Sometime back while auditing error logs in one of the SQL Server instances I came across following message;
SQL Server has detected an unreported OS/hardware level read or write problem on page (1:74098) of database 10
LSN returned (59991:12571:175), LSN expected (59991:12571:600)
Contact the hardware vendor and consider disabling caching mechanisms to correct the problem
As can be seen on error message itself there is an indication that the LSN value stored in memory isn’t matching with the LSN returned by OS i.e. either data read is not as per what is expected or somehow data written to disk is lost or not written at all. On this note, let’s have a quick look at what Stale Read and Lost Writes are?
A Stale read occurs when SQL Server writes a modified page to storage but storage system returns a different value may be a different version of the page from hardware cache. A Lost write is something when SQL Server modifies a page and writes to disk but this value never stored in storage system so you get to see previous version while read operation. At times you may observe that issue is resolved when system is rebooted as this clears the cache. For us it worked and we involved HW vendor for appropriate checks but should not be considered to be generic solution across all environments.
This may not be detected by CHECKSUM as page is valid based on checksum value but hardware is retuning a different version. To enable additional diagnostics for this type of problems, SQL Server has added TRACE FLAG 818. You can specify TRACE FLAG 818 either as a startup parameter -T818 for the computer that is running SQL Server or by running the following statement:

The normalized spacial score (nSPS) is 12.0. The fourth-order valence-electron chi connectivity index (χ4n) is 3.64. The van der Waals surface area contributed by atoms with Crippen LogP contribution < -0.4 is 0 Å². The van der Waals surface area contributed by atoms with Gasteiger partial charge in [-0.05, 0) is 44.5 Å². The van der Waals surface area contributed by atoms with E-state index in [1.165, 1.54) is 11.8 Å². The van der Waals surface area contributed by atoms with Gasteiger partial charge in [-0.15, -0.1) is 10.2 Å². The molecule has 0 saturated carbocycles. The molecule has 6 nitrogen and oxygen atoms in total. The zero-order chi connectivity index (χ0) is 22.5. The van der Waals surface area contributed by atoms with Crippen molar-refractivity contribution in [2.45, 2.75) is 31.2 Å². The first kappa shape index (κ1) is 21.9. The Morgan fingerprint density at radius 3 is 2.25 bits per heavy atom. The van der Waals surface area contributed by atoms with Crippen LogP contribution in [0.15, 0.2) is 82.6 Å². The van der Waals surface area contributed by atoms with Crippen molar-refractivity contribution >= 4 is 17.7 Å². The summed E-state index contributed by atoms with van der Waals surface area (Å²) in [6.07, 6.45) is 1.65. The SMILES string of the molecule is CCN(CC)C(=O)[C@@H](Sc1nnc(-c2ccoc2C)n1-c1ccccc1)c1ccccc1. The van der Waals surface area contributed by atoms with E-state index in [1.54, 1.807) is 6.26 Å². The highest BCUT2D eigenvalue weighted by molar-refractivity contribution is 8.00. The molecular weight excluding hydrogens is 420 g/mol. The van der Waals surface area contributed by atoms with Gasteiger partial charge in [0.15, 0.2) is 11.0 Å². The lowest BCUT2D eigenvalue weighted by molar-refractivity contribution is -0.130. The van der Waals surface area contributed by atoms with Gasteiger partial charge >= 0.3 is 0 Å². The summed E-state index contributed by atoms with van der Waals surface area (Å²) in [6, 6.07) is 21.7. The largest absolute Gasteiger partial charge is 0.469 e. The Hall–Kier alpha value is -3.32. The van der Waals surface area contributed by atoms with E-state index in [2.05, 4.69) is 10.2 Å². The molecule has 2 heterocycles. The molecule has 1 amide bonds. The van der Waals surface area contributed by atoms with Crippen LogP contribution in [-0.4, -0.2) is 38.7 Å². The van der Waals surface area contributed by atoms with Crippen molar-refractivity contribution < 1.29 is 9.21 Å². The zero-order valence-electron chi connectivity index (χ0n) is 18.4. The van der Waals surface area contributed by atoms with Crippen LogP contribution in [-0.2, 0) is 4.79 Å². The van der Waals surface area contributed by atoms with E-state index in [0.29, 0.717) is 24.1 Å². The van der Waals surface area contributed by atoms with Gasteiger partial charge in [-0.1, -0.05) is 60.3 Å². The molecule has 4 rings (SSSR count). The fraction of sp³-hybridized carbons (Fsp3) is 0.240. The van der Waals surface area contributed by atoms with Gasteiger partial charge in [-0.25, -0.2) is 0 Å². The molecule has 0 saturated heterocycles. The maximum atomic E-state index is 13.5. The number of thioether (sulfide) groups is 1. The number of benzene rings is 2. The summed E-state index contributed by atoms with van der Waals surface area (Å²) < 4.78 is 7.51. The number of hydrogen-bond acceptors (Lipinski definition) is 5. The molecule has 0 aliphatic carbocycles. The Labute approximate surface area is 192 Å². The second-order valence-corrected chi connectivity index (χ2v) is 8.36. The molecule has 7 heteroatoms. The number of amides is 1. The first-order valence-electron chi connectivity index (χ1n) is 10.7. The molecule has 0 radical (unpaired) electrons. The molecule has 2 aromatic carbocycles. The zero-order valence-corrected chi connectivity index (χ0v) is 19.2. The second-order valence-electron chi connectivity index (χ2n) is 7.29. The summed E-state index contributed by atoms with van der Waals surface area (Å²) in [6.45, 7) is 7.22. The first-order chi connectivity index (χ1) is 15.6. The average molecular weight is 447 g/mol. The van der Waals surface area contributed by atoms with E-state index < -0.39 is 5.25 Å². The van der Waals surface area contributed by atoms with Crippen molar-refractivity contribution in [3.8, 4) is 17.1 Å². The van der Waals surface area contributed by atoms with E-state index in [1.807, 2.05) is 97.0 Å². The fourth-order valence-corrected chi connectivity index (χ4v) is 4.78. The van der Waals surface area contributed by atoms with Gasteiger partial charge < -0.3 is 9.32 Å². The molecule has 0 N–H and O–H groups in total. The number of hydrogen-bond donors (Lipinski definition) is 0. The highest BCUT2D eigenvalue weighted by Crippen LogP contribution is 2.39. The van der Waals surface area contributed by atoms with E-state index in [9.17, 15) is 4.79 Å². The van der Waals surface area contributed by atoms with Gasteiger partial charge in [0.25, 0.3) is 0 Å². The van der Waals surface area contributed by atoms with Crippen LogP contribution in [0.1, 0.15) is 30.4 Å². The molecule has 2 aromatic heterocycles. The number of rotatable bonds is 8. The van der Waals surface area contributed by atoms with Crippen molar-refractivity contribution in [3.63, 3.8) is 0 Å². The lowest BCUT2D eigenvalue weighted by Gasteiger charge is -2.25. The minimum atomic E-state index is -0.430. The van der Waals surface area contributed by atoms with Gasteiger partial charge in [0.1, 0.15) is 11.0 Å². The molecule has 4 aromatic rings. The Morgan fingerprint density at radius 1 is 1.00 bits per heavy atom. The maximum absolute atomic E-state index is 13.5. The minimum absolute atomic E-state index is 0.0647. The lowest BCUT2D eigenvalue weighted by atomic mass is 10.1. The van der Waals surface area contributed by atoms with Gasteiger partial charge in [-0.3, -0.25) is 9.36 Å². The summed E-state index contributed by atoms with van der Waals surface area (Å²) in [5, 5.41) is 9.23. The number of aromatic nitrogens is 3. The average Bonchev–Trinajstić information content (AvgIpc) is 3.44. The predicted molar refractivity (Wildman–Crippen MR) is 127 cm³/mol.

DBCC TRACEON (818, -1)
TRACE FLAG 818 enables an in-memory ring buffer that is used for tracking the last 2,048 successful write operations that are performed by the computer on which you are running SQL Server not including sort and workfile I/Os. When errors such as Error 605, 823 or 3448 occur the incoming buffer’s LSN value is compared to the recent write list. If the LSN that is retrieved during the read operation is older than the one specified during the write operation a new error message is logged in the SQL Server error log. You can refer http://support.microsoft.com/kb/826433 to know more details on this.
From SQL Server 2000 SP4, SQL Server 2005 this logic enhanced the behavior of this trace flag to perform LSN check on every read of a page and to store the LSN in hash table design. This is not default and you need to enable TRACE FLAG 818 explicitly when SQL starts up.
Leave a comment if you faced similar issue in your environments.